Vietnamese’s reactions to situations they object to can be fascinating; particularly when it turns violent in a ridiculous manner
I’ve never been beaten up in a restaurant with a selfie stick but I guess there’s a first time for everything.
Vietnamese’s reactions to situations they object to can be fascinating; particularly when it turns violent in a ridiculous manner. Recently reported incidents of a customer beaten upin a restaurant for writing an imagined but unproven negative review of the place while still in the eatery and a handful of locals attacking the police over a daytime karaoke party noise complaint might give you the impression that life is slightly bonkers here.
Indeed, the Vietnamese may go down in history as the first nationality to use selfie sticks as weapons in a commercial food outlet.
My introduction to this almost comical silent movie form of fracas occurred less than an hour after getting off the plane on my first visit to Vietnam in 2006. Two gaudily dressed nouveau rich middle-aged Vietnamese women were fighting over who got the taxi, screaming at the taxi driver to throw their pile of flashy luggage in the cab. He leaned against the driver’s door like a weary war veteran waiting for them to sort it out. Suddenly one of the otherwise sophisticated ladies threw a slap and it turned into a UFC match. Add to the mind-boggling scene terrified airport security guys unwilling to intervene in a catfight, and I couldn’t stop laughing all the way to the hotel.
Less than two weeks later, freshly arriving in Hoi An, I joined a local crowd watching two street vendors (lovely street stalls with miniature chairs and beach umbrellas) arguing over who stole a customer from the other. I’d never before witnessed kitchen equipment being hurled four meters across the street with the venomousness of a jilted woman. Fortunately, no pots or pans were harmed during the incident and the green bombers calmed them down after half an hour of keeping them apart.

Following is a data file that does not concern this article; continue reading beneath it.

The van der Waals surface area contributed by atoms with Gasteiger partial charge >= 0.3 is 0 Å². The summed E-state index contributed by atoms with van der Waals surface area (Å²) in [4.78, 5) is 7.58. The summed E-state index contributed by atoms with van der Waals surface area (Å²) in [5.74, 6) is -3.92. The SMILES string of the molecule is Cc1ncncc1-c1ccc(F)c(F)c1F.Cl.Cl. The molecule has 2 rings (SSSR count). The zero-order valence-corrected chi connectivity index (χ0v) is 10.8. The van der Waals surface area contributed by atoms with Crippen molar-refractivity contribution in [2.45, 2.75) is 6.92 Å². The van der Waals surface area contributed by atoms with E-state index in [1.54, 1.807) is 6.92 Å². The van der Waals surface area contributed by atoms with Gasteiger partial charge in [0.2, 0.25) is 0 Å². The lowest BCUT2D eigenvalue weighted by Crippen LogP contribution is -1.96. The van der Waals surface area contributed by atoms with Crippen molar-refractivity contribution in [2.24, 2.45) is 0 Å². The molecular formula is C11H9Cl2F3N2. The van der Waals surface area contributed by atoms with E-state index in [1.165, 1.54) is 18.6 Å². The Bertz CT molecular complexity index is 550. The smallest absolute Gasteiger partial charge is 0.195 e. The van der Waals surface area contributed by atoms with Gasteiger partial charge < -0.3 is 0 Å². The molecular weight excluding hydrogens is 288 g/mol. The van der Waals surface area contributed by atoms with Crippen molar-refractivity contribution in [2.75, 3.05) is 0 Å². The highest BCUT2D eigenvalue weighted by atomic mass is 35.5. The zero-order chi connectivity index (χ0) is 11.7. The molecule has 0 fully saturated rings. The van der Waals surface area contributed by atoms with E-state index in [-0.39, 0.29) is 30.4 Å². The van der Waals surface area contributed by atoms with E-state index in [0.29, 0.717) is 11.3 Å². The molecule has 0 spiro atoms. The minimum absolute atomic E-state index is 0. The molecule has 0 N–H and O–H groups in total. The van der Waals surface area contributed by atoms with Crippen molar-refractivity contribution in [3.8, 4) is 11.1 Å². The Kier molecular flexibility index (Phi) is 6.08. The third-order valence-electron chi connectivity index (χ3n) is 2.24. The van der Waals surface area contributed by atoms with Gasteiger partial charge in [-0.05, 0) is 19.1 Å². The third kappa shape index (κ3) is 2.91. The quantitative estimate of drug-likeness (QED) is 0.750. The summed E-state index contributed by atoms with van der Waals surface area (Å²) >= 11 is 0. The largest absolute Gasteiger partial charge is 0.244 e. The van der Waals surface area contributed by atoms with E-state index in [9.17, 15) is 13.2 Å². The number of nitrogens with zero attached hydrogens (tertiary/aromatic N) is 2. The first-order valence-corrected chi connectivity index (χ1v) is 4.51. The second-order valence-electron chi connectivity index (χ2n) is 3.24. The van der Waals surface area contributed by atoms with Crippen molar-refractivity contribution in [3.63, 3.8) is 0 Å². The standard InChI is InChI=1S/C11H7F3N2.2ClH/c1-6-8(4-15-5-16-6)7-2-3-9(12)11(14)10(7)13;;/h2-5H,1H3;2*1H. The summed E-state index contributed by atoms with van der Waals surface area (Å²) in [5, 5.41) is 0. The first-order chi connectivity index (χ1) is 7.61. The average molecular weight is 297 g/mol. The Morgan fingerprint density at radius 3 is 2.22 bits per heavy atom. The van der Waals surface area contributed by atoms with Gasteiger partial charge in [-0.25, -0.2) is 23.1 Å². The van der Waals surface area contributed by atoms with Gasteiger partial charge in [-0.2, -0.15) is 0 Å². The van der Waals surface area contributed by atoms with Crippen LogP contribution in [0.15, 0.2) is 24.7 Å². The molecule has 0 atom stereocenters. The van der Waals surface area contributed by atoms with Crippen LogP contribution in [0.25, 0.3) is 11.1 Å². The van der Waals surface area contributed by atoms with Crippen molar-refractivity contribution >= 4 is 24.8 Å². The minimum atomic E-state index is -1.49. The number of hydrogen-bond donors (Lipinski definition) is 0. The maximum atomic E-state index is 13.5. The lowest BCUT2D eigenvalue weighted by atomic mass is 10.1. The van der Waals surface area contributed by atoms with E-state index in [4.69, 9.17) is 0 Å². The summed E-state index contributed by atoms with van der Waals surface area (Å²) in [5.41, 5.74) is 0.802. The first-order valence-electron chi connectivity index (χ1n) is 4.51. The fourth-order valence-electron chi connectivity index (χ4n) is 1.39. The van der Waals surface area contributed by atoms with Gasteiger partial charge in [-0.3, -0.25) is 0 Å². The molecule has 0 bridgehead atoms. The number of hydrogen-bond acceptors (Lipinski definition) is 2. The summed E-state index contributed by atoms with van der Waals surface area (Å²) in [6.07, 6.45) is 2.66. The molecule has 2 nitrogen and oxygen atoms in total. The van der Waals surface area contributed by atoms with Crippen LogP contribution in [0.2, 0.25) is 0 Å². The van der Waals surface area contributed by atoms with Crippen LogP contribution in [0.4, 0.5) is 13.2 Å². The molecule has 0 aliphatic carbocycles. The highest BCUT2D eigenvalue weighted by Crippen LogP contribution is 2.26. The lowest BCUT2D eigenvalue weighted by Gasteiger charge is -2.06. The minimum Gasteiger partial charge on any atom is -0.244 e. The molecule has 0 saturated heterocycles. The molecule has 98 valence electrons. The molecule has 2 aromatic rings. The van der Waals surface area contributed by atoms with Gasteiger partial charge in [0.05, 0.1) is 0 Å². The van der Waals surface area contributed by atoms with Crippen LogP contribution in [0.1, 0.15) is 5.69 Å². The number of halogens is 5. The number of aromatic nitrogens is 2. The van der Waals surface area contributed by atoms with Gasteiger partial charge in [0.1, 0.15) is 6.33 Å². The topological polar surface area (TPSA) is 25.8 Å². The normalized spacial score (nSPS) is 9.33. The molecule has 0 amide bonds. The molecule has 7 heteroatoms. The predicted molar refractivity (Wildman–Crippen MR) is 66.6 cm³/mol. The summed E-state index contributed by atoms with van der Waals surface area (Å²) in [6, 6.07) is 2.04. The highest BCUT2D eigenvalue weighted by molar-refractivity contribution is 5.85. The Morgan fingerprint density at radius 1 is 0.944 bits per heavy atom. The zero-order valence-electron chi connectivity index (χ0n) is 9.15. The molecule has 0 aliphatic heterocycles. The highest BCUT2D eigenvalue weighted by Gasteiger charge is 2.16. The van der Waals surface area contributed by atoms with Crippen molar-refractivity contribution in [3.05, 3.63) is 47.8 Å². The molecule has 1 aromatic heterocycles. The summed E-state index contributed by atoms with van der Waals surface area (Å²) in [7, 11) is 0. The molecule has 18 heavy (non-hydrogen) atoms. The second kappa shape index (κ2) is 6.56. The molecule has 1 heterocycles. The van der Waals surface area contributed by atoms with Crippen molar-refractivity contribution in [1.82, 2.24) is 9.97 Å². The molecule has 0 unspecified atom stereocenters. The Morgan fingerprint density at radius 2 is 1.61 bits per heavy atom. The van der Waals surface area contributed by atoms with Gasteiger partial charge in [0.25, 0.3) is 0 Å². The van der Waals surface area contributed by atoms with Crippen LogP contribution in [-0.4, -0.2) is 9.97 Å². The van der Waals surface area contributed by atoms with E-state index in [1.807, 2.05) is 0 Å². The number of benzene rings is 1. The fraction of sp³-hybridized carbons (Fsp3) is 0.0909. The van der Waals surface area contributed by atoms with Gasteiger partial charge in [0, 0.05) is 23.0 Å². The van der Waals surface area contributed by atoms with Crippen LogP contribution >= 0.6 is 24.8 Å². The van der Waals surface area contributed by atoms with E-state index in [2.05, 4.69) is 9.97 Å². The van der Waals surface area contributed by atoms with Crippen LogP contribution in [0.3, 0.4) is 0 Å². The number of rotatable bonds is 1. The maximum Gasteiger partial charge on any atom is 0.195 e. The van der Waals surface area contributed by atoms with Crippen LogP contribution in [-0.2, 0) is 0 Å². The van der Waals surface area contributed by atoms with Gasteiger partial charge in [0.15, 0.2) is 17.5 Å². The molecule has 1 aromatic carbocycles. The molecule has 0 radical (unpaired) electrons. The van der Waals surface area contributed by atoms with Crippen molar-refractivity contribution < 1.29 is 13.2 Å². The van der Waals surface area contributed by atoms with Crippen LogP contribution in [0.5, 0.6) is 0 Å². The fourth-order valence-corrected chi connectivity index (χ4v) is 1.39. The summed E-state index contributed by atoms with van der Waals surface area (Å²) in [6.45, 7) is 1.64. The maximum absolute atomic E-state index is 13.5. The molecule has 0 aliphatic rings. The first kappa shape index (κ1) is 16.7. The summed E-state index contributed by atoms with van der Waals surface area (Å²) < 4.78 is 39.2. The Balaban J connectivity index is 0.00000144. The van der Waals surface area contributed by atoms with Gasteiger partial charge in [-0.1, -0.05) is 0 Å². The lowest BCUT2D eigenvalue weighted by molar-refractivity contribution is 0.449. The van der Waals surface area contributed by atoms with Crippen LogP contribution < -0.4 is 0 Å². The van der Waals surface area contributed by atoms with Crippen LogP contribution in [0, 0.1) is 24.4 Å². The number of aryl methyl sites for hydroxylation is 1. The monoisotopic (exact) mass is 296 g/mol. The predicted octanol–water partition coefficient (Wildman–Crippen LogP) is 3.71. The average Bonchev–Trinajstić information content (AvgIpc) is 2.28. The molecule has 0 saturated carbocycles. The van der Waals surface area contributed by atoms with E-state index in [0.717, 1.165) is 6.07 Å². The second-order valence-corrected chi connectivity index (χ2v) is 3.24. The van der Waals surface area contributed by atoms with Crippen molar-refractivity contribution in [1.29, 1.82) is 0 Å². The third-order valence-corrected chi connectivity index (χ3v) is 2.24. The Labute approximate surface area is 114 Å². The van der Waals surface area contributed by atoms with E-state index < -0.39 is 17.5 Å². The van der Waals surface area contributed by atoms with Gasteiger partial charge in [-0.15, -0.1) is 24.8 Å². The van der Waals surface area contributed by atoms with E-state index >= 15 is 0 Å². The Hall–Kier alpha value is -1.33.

What was it, I wondered, about the Vietnamese that they can seem so peaceful and basically self-regulating and yet go completely off the handle when a dispute arises?
Confucian values teach the Vietnamese to restrain their feelings in public for the benefit of social stability and keeping the peace. That’s a lot of stress bottled up inside and it does spill over during drink-sessions, someone stealing another’s business space in a market or beach stall, traffic foul-ups and domestic pressures. When they snap – it’s spectacular.
In the case of the restaurant violence incident, the current state of affairs is the eatery is suspended from business whereas from a Western perspective, we’d expect the place to be closed permanently as a strict warning not to tarnish Vietnam’s reputation as a tourist destination – a billion-dollar industry that has to be protected for the economy’s sake.
As for the daytime karaoke party, attacking the authorities for trying to impose some reasonable restrictions on noise pollution was unnecessary. I hope they get a big penalty as everyone, locals and foreigners suffer from the mind-bogglingly stressful and annoying noise intrusions that are arrogant, selfish and inconsiderate.
So what to do when things get ugly? Firstly, get the hell out of there. Vietnamese conflicts attract crowds quickly which soon become judge, jury and executioner. Vietnamese are aware of the power of social media so taking photos as evidence should be done at a distance and with some caution. Any physical violence should be reported to the police asap and if a hospital visit is needed, get a doctor’s report if possible. Don’t be discouraged by police dis-interest – there are just as many good police officers as bad.
If it’s a case of verbal abuse, poor service and so on, take the time to calm down and think out what to do. If you live here, your landlord and local People’s Committees are the people to talk to. Getting the Vietnamese to talk to each other is often effective enough as they become aware that other locals know what is going on and that’s embarrassing.
Finally, some incidents just have to be written off as unsolvable or unresolvable. Your ability to move on quickly from bad problems does impress the locals and you’ll find many supportive locals if you remain calm. That’s one of the lovely aspects of the Vietnamese people.
But if all else fails, I’m running selfie stick self-defense classes in the evenings. Bookings are essential! Peace, man…